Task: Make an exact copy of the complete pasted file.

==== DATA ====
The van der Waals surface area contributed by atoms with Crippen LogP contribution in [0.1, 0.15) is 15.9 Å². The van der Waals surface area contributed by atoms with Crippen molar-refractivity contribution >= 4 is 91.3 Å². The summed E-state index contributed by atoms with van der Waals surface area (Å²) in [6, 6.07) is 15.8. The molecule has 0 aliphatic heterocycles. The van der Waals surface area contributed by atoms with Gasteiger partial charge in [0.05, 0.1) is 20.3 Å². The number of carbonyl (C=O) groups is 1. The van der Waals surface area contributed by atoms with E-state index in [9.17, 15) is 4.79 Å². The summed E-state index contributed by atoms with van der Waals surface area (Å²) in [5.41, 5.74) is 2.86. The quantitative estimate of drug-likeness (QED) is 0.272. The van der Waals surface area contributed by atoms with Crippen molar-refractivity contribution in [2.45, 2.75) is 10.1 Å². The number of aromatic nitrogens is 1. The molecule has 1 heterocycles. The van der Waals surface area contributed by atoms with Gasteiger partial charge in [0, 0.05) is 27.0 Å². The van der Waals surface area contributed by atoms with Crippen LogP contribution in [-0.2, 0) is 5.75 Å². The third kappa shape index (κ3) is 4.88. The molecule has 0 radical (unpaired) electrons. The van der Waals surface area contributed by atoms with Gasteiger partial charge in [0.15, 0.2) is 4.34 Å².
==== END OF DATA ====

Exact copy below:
The van der Waals surface area contributed by atoms with Crippen LogP contribution in [0.1, 0.15) is 15.9 Å². The van der Waals surface area contributed by atoms with Crippen molar-refractivity contribution >= 4 is 91.3 Å². The summed E-state index contributed by atoms with van der Waals surface area (Å²) in [6, 6.07) is 15.8. The molecule has 0 aliphatic heterocycles. The van der Waals surface area contributed by atoms with Gasteiger partial charge in [0.05, 0.1) is 20.3 Å². The number of carbonyl (C=O) groups is 1. The van der Waals surface area contributed by atoms with E-state index in [9.17, 15) is 4.79 Å². The summed E-state index contributed by atoms with van der Waals surface area (Å²) in [5.41, 5.74) is 2.86. The quantitative estimate of drug-likeness (QED) is 0.272. The van der Waals surface area contributed by atoms with Crippen molar-refractivity contribution in [2.45, 2.75) is 10.1 Å². The number of aromatic nitrogens is 1. The molecule has 1 heterocycles. The van der Waals surface area contributed by atoms with Gasteiger partial charge in [0, 0.05) is 27.0 Å². The van der Waals surface area contributed by atoms with Crippen LogP contribution in [-0.2, 0) is 5.75 Å². The third kappa shape index (κ3) is 4.88. The molecule has 0 radical (unpaired) electrons. The van der Waals surface area contributed by atoms with Gasteiger partial charge in [0.15, 0.2) is 4.34 Å².